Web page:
Good morning, NBC News readers.
Former special counsel Robert Mueller will take the hot seat this morning when he testifies before Congress.
Here's what we're watching today.
Mueller to answer questions on nearly two-year Russia probe for first time
Four months after he sent his report on Russian interference in the 2016 election and the Trump campaign to Attorney General William Barr, Robert Mueller will testify publicly today about what his investigators did — and didn't — find.
- Here's a guide to everything you need to know about his testimony. When to watch, what to expect and who will be asking questions.
- What do the Democrats hope to get out of his testimony? They're hoping Mueller brings his dense 448-page report, that many Americans have not read, to life.
- If you'd like to read the full text yourself, here it is.
- Mueller won't be solo: He made a last-minute request for one of his longtime aides to sit alongside him as counsel.
- Analysis: Mueller has been a unique foil for President Donald Trump. If his congressional testimony is indeed damaging, the president will have to hope that his two-year delegitimization campaign of the decorated Vietnam veteran and former FBI director worked, writes NBC News' Jonathan Allen.
- The first hearing gets underway at 8:30 a.m. ET. Tune in for live coverage on NBC, MSNBC and NBCNews.com.
'This is just the beginning': ICE deportation operation starts
Immigration and Customs Enforcement arrested 35 people as part of an operation targeting families with deportation orders, officials said Tuesday, a number far lower than the 2,000 targeted in the highly publicized raids touted by Trump.
When asked about the low arrest rate, ICE Acting Director Matthew Albence said, "This is just the beginning of the operation."
ICE agents are under fire for smashing the driver's side window of a Missouri man, dragging him out and arresting him in a violent confrontation caught on tape Monday.
Britain's new prime minister now has to fix the Brexit mess he helped create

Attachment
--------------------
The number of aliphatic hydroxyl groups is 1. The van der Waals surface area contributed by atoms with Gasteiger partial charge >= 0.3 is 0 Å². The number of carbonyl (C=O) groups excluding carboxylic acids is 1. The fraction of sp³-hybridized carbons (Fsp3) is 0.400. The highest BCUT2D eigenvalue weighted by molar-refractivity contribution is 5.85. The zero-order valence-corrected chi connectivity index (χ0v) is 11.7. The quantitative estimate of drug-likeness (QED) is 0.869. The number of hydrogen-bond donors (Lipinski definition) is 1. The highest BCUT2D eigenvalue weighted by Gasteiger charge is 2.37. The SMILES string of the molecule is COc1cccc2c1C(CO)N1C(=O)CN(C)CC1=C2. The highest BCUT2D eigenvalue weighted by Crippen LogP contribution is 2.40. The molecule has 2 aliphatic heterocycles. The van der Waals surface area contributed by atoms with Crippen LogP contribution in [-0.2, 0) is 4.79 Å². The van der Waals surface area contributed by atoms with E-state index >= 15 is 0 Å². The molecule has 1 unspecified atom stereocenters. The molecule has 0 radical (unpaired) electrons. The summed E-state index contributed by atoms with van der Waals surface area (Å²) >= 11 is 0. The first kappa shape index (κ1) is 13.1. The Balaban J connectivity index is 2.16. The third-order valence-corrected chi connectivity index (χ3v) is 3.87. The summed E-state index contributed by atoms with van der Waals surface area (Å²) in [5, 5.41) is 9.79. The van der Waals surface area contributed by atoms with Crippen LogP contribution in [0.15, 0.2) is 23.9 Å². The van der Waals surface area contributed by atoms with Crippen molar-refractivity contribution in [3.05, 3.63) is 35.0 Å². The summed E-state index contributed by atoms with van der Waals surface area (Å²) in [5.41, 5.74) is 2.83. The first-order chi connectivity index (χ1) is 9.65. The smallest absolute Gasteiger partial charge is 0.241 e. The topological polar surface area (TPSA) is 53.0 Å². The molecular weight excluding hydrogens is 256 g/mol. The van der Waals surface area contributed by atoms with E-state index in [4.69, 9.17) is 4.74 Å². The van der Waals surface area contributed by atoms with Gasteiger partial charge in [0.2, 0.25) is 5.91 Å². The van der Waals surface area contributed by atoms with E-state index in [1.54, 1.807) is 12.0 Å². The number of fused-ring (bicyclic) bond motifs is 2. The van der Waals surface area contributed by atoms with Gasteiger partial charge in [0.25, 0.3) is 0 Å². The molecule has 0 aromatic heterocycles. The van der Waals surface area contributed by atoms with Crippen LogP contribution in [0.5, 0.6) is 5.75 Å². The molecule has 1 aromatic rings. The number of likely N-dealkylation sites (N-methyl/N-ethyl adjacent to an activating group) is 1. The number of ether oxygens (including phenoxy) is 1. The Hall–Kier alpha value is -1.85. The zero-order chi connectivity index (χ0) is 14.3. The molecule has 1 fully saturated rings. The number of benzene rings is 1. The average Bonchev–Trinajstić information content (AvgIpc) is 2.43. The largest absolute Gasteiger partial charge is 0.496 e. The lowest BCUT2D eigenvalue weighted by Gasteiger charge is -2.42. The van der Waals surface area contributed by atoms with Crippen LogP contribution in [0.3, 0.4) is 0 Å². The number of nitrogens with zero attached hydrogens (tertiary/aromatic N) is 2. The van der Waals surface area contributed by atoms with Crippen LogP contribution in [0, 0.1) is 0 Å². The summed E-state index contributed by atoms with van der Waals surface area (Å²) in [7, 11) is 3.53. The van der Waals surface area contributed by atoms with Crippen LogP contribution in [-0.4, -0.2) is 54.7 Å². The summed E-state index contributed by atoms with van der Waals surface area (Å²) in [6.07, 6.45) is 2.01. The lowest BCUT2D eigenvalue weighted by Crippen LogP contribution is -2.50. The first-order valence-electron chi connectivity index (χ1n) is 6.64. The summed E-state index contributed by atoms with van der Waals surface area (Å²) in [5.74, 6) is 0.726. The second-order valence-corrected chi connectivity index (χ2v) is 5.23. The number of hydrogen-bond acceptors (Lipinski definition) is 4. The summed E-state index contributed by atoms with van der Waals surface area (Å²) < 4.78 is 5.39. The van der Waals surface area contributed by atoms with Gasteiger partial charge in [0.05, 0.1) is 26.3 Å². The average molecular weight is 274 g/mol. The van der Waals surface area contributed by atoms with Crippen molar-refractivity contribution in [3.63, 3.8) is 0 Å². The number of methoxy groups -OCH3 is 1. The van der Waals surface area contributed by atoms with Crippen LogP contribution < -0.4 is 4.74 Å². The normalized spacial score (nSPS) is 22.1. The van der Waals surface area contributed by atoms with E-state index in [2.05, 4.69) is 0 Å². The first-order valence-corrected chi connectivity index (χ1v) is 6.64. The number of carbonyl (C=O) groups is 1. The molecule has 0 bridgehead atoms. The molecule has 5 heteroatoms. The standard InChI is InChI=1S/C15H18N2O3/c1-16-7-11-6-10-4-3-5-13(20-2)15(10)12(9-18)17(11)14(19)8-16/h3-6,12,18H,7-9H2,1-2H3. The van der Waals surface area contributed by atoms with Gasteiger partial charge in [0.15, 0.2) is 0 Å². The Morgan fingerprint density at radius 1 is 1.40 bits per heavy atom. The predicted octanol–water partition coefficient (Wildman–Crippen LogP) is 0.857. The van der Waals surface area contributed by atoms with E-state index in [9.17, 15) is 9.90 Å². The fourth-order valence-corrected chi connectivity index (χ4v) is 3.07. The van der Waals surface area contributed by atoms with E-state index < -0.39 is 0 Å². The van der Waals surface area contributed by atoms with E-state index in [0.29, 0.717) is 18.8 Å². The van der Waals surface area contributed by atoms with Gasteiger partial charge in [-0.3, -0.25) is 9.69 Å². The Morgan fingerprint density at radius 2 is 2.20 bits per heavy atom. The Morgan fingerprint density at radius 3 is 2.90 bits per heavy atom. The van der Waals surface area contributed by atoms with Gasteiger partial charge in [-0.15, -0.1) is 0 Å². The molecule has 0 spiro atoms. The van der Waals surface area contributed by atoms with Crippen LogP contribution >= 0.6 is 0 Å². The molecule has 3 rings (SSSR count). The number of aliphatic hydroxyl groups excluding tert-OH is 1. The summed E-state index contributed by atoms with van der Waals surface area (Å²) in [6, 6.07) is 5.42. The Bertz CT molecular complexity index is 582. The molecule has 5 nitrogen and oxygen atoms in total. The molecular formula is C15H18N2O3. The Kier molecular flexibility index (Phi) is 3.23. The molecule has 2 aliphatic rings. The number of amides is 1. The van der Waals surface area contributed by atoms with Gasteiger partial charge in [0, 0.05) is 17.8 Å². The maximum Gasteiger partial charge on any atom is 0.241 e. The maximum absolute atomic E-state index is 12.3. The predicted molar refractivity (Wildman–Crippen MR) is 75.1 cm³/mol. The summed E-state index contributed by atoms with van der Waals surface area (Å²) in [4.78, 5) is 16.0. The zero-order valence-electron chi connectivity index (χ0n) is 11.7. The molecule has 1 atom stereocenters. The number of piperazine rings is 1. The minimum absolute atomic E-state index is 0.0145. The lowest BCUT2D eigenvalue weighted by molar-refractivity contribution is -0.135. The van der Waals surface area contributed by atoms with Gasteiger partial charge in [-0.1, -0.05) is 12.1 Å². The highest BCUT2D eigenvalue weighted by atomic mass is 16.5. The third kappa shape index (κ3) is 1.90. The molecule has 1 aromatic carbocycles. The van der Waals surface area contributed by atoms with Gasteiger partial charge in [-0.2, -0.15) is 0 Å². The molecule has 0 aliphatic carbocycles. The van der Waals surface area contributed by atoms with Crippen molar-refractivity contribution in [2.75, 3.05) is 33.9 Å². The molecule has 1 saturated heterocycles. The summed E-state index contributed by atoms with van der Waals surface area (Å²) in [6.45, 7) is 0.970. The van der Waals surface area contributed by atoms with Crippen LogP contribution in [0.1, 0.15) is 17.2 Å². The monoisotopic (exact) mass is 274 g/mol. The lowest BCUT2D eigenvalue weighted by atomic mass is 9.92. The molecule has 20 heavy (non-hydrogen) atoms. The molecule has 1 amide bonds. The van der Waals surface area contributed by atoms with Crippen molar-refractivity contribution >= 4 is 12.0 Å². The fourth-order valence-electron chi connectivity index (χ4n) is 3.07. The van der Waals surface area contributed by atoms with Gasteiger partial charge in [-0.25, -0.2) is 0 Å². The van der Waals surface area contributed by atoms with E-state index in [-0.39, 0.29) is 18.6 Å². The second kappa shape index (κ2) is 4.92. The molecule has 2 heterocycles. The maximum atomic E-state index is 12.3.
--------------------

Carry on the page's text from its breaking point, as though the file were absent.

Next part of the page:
Today will mark the end of one era in British politics and the start of a new one.
Theresa May will face her final prime minister's questions in the House of Commons at 7 a.m. ET before she heads off to Buckingham Palace to tender her resignation to the queen.
Boris Johnson will then meet with the queen and she will invite him to form his government.
But the populist Conservative leader is not in for an easy ride. He faces perhaps the most daunting immediate challenge of any incoming British prime minister since Winston Churchill during World War II.
From Brexit to Iran, here's a look at the main challenges he'll face.
'Put down your swords': Senate passes 9/11 victims' fund bill
The Senate passed a bill Tuesday to ensure that a fund to compensate victims of the Sept. 11 terror attacks never runs out of money — and that first responders won't have to return to Congress to beg for more funding.
The vote came after intense lobbying from ailing 9/11 first responders — including one who died shortly after testifying before Congress last month.
"I'm hopeful that today begins the process of being able to heal without the burden of having to advocate," comedian Jon Stewart said.
'Agitated' bison charges girl at Yellowstone and sends her flying
A 9-year-old Florida girl was injured after a bull bison charged her and sent her flying into the air at Yellowstone National Park on Monday.
The unidentified girl was with a group of people in the Old Faithful Geyser area of the park in Wyoming.
The park service said the girl was "treated by a park emergency medical providers" and later released, but did not elaborate on the extent of the girl's injuries.
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- Neil Armstrong's family was paid $6 million by an Ohio hospital after the astronaut's death.
- Ivanka Trump misspelled United Kingdom in a congratulations tweet to Boris Johnson.
- Check out the battery behind the dangerous and deadly e-cigarette explosions.
THINK about it
"Once Upon a Time in Hollywood" is a three-hour reminder of Quentin Tarantino's blind spots, critic Noah Berlatsky writes in an opinion piece.
Science + Tech = MACH
It's not just you thinking this summer is hotter than ever. An "unmistakable" climate trend is set to deliver Earth's hottest month on record, experts say.
Here's how to start a side hustle to make money without quitting your job. (Video)
Quote of the day
"What I'm going to miss the most about D.C. is — nothing."
— Sept. 11th victims' advocate John Feal after the Senate passed the funding bill
One fun thing
One year from now, some 11,000 athletes will be in Tokyo for the start of the summer Olympics.
Here are some of the Team USA athletes to watch.
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